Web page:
2. Scott Gallacher 22nd July 2019 at 3:41 pm

    I suspect Steve didn’t write the headline “Are advisers earning too much?” but to answer that point, surely basic supply and demand would drive down the costs of advice if advisers are indeed ‘earning too much’.

    The above would happen due to more people becoming advisers (attracted by those apparently earning too much). Those new advisers would compete for clients with existing advisers, and this extra competition would lead to the cost of advice being lowered.

    However, I would take issue that the idea that advisers ‘earn too much’. A comparison with the legal profession is helpful but as readers will be aware, advisers carry much higher liabilities than solicitors due to FOS and seemingly this liability never ends given FOS’s reluctance to grant advisers the same longstop that all other professionals and people in the UK have.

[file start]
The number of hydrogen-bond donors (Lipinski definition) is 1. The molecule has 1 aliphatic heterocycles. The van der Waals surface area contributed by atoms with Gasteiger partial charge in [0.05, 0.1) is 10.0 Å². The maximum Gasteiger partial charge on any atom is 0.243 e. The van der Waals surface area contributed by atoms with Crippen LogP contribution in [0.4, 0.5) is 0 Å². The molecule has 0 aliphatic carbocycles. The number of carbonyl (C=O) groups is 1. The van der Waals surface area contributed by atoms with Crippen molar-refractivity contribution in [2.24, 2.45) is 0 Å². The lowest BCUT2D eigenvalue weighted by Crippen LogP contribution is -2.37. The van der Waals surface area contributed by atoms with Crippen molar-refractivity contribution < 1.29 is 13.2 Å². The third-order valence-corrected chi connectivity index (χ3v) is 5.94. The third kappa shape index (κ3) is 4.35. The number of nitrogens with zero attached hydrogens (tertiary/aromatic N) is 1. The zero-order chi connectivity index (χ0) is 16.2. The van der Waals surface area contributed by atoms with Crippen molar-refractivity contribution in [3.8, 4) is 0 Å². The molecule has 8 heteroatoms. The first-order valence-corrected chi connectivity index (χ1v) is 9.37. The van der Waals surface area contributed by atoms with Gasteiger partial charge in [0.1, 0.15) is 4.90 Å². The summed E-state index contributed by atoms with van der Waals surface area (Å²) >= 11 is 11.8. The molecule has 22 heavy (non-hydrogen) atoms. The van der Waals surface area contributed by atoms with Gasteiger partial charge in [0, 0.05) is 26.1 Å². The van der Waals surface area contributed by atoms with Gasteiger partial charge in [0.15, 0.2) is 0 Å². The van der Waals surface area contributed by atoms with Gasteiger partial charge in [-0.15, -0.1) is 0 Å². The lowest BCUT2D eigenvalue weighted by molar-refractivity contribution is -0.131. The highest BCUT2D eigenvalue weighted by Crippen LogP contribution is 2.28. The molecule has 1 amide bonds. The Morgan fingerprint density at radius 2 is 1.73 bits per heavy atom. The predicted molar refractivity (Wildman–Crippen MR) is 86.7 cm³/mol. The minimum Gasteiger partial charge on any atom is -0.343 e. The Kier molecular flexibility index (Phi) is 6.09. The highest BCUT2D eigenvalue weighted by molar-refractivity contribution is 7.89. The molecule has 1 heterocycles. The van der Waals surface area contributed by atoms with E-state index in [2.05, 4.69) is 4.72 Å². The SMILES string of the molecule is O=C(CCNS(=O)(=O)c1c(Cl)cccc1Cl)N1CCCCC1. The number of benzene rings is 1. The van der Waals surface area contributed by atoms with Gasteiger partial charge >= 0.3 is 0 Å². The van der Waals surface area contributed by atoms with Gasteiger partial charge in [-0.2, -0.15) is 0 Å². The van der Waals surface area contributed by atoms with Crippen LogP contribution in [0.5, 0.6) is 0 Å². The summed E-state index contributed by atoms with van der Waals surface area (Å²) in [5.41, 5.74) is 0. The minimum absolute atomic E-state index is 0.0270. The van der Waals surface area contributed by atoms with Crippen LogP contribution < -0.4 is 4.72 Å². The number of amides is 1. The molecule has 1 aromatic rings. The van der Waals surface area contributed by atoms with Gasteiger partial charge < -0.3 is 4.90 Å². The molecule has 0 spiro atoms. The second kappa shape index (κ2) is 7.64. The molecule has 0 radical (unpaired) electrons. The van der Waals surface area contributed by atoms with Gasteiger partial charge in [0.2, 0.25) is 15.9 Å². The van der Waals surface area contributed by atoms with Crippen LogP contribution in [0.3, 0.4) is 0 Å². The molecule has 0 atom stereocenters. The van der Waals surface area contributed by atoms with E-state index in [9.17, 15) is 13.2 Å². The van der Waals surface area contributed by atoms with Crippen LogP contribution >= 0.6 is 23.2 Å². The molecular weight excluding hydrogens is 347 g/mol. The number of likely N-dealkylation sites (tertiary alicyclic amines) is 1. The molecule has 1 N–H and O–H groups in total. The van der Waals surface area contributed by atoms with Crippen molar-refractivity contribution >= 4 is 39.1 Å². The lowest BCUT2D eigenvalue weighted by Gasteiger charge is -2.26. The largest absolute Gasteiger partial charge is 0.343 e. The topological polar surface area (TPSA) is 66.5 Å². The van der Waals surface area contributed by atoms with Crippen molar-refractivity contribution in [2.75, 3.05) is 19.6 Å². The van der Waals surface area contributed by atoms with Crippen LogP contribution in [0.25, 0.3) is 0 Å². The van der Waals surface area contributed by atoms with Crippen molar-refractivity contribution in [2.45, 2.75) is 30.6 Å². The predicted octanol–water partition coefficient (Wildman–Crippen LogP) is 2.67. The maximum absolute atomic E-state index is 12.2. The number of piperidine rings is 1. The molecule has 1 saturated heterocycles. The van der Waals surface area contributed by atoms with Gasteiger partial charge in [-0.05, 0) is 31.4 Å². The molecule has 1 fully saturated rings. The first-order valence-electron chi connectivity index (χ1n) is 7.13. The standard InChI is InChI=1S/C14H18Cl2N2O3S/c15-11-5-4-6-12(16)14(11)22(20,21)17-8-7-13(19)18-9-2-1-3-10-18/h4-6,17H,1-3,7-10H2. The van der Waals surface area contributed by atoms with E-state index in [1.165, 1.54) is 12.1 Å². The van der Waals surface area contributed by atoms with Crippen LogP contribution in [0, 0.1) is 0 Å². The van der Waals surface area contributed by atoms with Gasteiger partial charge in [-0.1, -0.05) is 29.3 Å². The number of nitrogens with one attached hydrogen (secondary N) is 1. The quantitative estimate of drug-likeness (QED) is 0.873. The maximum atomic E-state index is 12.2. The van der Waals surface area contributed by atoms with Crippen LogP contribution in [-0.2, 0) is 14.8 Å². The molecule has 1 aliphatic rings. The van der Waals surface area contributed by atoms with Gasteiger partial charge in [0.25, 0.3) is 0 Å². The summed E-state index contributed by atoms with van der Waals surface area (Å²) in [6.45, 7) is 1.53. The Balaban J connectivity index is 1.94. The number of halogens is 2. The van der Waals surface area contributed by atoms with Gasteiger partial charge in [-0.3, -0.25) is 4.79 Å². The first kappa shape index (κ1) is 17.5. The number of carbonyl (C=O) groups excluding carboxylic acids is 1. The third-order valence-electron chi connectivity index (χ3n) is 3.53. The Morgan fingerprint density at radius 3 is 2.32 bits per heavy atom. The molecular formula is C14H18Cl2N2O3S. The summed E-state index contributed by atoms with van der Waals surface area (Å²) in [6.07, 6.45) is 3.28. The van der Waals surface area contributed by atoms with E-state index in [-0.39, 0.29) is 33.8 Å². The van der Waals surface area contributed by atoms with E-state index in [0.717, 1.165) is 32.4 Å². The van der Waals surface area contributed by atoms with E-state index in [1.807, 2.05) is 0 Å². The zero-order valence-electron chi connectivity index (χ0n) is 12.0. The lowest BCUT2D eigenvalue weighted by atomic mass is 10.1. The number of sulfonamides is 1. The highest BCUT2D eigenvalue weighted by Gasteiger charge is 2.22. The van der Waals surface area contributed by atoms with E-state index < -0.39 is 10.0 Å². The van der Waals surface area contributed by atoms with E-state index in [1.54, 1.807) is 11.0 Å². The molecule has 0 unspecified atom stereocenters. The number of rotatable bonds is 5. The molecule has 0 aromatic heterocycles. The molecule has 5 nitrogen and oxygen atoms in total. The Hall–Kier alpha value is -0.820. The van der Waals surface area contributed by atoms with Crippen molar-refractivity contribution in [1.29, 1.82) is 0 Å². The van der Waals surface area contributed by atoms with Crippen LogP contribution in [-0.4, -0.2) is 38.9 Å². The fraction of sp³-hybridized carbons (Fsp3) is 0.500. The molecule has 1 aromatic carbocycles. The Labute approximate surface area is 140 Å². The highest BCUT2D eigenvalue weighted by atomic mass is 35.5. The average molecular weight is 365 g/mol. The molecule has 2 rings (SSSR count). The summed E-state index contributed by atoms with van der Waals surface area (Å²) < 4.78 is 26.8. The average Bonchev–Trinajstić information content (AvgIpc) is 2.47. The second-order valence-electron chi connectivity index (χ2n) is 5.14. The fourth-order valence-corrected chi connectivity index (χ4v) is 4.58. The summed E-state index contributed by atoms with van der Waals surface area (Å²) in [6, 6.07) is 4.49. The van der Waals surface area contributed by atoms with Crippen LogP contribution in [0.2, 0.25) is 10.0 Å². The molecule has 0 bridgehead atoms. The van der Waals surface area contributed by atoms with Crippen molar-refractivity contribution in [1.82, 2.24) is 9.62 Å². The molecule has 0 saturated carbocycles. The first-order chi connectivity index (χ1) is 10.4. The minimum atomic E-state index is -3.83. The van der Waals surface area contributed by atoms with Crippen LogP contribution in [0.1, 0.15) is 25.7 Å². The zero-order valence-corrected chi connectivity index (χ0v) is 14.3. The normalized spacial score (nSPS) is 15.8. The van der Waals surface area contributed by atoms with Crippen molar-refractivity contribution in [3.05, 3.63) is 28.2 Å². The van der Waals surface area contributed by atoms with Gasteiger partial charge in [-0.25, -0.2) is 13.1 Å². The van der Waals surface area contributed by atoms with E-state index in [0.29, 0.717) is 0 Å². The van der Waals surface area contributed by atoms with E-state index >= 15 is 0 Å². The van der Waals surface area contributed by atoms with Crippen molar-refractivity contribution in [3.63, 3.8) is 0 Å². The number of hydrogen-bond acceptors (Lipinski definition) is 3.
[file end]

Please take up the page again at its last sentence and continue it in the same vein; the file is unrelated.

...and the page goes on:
As for serving the 20m or so needing advice, again a comparison with the legal profession might be helpful. According to the FCA there are just 9,000 financial advisers in the UK (though I have read that number is 20-30,000 from other sources). But according to the SRA there are 146,000 practising solicitors in England and Wales.

    This mismatch obviously is part of the reason that some adviser’s charges are higher than some solicitor’s charges. But, as I stated at the start, I suspect that this is will be driven down over time due to increased competition. Though, to help this, it would be helpful if the FCA, FOS, etc worked together to make being a financial adviser more viable and without an everlasting potential liability following you to your grave.

  3. Philip Renwick 22nd July 2019 at 4:26 pm

    The problem is RDR. The FSA, as it was then used a sledgehammer to crack a nut. All they had to do to stop the abuse of commission was to put a ceiling on earnings , not stop the commission. If the providers paid our fees like before, then all would be able to afford our advice not just the wealthy

  4. Maybe we should ask Steve how big his DB pots are from his tenures with Pru and Scottish Life.

  5. I don’t know where Steve Bee got his figure for Legal Advice at £200 per hour; that’s very much at the bottom end. Not Legal, but last time I checked, my counterpart in Deloittes, the Accountancy firm, was charging £750 per hour.